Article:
The opinion of the court was delivered by: Reagan, District Judge
The Court has entered judgment in this § 1983 case denying all relief to Plaintiff Thomas Ryburn (Doc. 108) based on the motion for summary judgment filed by the Defendants (Doc. 66). Since the entry of judgment, Ryburn has moved for rehearing on a number of grounds. (Doc. 109.) In the same motion, he has moved for a new judge to be appointed, which the Court interprets to be a motion for the undersigned to recuse himself.*fn1
The Court will first take up Ryburn's motion for recusal because, if well taken, the newly assigned district judge should decide the motion for rehearing. Two federal statutes provide authority for judges to recuse. The first provides that, if a party to a case files an affidavit that the judge "has a personal bias or prejudice" against the party or in favor of the opposing party and the affidavit states "the facts and the reasons for the belief that bias or prejudice exists," then the judge must recuse. 28 U.S.C. § 144 (2006). The other statute is broader and provides more reasons for recusal, including, for purposes of this motion, personal bias and proceedings where the judge's "impartiality might reasonably be questioned." Id. § 455(a), (b).
Ryburn's filing does not trigger the § 144 procedures, and even if it did, it would be insufficient for recusal under that section. The requirements of § 144 "are to be strictly construed to prevent abuse." Hoffman v. Caterpillar, Inc., 368 F.3d 709, 718 (7th Cir. 2004) (quoting United States v. Sykes, 7 F.3d 1331, 1339 (7th Cir. 1993)). As Ryburn's filing is not made under oath, affirmation, or penalty of perjury, it is not an affidavit and does not meet the strictly construed requirements necessary to trigger § 144 procedures. Even if the filing did trigger the § 144 procedures, it would be insufficient. Under § 144, a party must demonstrate actual bias, i.e. "personal animus or malice on the part of the judge." Id. (citing United States v. Balistrieri, 779 F.2d 1991, 1201 (7th Cir. 1985)). Ryburn mostly complains about the rulings of Judge Proud and the undersigned, and "judicial rulings alone will almost never constitute a valid basis for disqualification under § 144." Id. (citing Liteky v. United States, 510 U.S. 540, 555 (1994)).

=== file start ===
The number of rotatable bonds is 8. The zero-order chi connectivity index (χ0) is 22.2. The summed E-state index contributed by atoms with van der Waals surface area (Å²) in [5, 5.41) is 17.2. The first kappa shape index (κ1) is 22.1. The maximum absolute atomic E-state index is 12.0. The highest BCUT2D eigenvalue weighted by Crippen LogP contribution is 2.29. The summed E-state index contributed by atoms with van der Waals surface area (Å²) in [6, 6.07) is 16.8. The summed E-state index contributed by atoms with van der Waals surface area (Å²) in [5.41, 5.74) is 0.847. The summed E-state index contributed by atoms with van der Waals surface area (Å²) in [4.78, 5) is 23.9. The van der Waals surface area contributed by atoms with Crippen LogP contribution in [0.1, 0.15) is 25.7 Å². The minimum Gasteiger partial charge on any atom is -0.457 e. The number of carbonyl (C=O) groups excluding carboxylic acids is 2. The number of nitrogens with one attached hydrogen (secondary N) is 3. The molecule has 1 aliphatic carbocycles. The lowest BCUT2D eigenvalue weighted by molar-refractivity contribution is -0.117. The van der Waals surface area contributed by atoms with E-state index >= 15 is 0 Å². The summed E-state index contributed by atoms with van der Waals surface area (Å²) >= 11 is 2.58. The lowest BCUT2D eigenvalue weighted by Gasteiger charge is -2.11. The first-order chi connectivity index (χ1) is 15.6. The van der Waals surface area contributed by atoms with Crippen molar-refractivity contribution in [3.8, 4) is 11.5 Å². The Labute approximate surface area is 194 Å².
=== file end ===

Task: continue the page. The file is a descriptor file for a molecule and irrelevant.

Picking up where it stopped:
The only complaint that could show actual bias is Ryburn's claim that the undersigned and Magistrate Judge Clifford Proud, who was assigned to assist with the bulk of the case, do not like him. He does not offer any definite, particular facts leading to this conclusion but instead offers the simple conclusion that the Court does not like him, which is insufficient for § 144 recusal. Id. ("A court may only credit facts that are 'sufficiently definite and particular to convince a reasonable person that bias exists; simple conclusions, opinions, or rumors are insufficient.' The factual allegations must fairly support the charge of bias or impartiality and must be specific-including definite times, places, persons, and circumstances." (citation omitted) (quoting Sykes, 7 F.3d at 1339)).
Accordingly, the Court will proceed under § 455, but before doing so it must take up yet another threshold issue: Ryburn directed his motion to recuse to Chief Judge David Herndon, not the undersigned. Yet Chief Judge Herndon is not the "judge sitting in the case," meaning that he does not hear the § 455 motion to recuse. Balistrieri, 779 F.2d at 1202--03. Section 455 "requires the judge to disqualify himself when any one of the statutory conditions is met. It makes no provision for the transfer of the issue to another judge." Id. at 1203. Accordingly, the undersigned will properly consider the motion for recusal himself.